Straw-board was used by picture framers right through the 19th and to the mid 20th Century. Straw-board was made from straw and had a yellow appearance. It did offer some advantages due to its alkaline nature and framers would paste prints and watercolours onto it with rabbit-skin glue or pearl glue. The pearl glue was a glue made from gelatine and applied hot from a double-boiler. The old framers sometimes added mercury salts and other fungicides into the mix in an effort to prevent mould or foxing. In some ways these methods were better than when the invention of PVA glue came around. At least an old print could be lifted by gentle soaking but with the advent of PVA the pictures became permanently bonded to the backing.

Apart from framing disposable decorative items like mass-produced posters it is wise to consider using reversible framing techniques. Most of these techniques involve hinging the picture to the backing board using Japanese paper hinges or some other acid-free archival hinging tapes. If you choose the reversible method at least the picture can be removed from the frame and has the potential for easier restoration or conservation in the future.

Source by David A Schummy

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Preparing Items for Decoupage


Lightly sand any rough spots. Fill rough spots and holes with wood filler and then sand. Wipe with a damp sponge. If you want a stained background, use a water-soluble, alcohol-based wood stain. You may need to seal the wood.

You can apply your cutout directly onto untreated wood, but it's better to apply a sealer. Before sanding wood paint a base coat first as the water-based paint lifts the fibers of wood way from the surface so when you sand the paint the fibers are easily removed. The first coat of paint highlights imperfections that you can correct with filler.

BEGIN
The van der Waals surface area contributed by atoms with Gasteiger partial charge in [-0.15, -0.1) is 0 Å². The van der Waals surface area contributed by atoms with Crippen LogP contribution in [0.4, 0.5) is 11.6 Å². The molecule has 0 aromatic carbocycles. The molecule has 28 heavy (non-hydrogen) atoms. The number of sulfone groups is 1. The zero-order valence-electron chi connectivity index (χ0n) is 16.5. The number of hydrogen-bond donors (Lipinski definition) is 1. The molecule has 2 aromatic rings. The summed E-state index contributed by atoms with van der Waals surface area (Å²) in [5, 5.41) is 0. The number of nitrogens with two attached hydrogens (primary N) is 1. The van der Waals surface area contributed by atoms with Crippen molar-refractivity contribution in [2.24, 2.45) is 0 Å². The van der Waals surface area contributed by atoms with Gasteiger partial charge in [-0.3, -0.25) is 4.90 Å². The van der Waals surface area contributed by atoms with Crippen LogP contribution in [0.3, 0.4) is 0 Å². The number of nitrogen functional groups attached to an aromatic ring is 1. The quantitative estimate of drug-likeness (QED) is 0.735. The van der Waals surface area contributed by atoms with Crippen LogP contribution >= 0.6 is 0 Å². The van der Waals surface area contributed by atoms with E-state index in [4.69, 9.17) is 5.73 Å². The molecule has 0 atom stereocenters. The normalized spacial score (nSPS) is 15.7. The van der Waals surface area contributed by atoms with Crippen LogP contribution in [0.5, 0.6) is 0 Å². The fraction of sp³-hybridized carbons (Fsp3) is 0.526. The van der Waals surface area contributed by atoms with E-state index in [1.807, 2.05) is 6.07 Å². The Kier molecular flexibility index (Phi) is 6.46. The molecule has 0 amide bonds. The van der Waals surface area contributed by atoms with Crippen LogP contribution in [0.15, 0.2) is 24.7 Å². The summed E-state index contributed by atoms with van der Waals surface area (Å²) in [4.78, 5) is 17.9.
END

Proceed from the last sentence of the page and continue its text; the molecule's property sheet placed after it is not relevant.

When using a wood base, remember that oil and water do not mix. The most common decoupage glazes are water-based and will not adhere properly to wood that has been stained with an oil-based stain.

If you've stained wood with an oil-based stain, you need to seal it with an oil-based sealer. If you want to decoupage a piece of old furniture and are not sure the finish, find an inconspicuous spot to test your glaze.


Wash your glass item with soap and water, rinse thoroughly, and wipe dry. Wipe the surface with rubbing alcohol or vinegar and allow to dry before working on the surface. Do not touch the surface once it has been cleaned as oil from fingers can cause your images to not seal properly.

You need to be extra careful to remove any excess glue from the glass surface, once your prints are applied. It's also very important to work on a clean surface. When using PVA glue on glass, add a drop of glycerin to prolong the drying time. Once you have applied your cutout to the glass surface and allowed the glue to dry, you can remove any glue by wiping the glass with a window cleaner. Do not apply glue to the image, only to the glass. Do not worry about leaving too much glue between the glass and the image as it will dry clear. The more glue you work with, the easier it is to get rid of bubbles. Similarly, it's OK to leave a thin film of glue both on the glass and the back of the image.

Spray a small amount on a damp sponge or cloth and remove any excess glue from the glass. Cotton swabs work well to remove glue from small areas.


To decoupage on plastic, you need to roughen the plastic first with wallpaper. This will give it some tooth with which to grab and provide a tight seal. You will need to allow extra drying and extra curing time than with other surfaces. Dry to the touch is not enough. Lightly press your finger in an area that will not show to test it if possible. If not, allow several days for drying to be on the safe side. Keep the object protected against dust while it's drying.

Source by Karen LeBlanc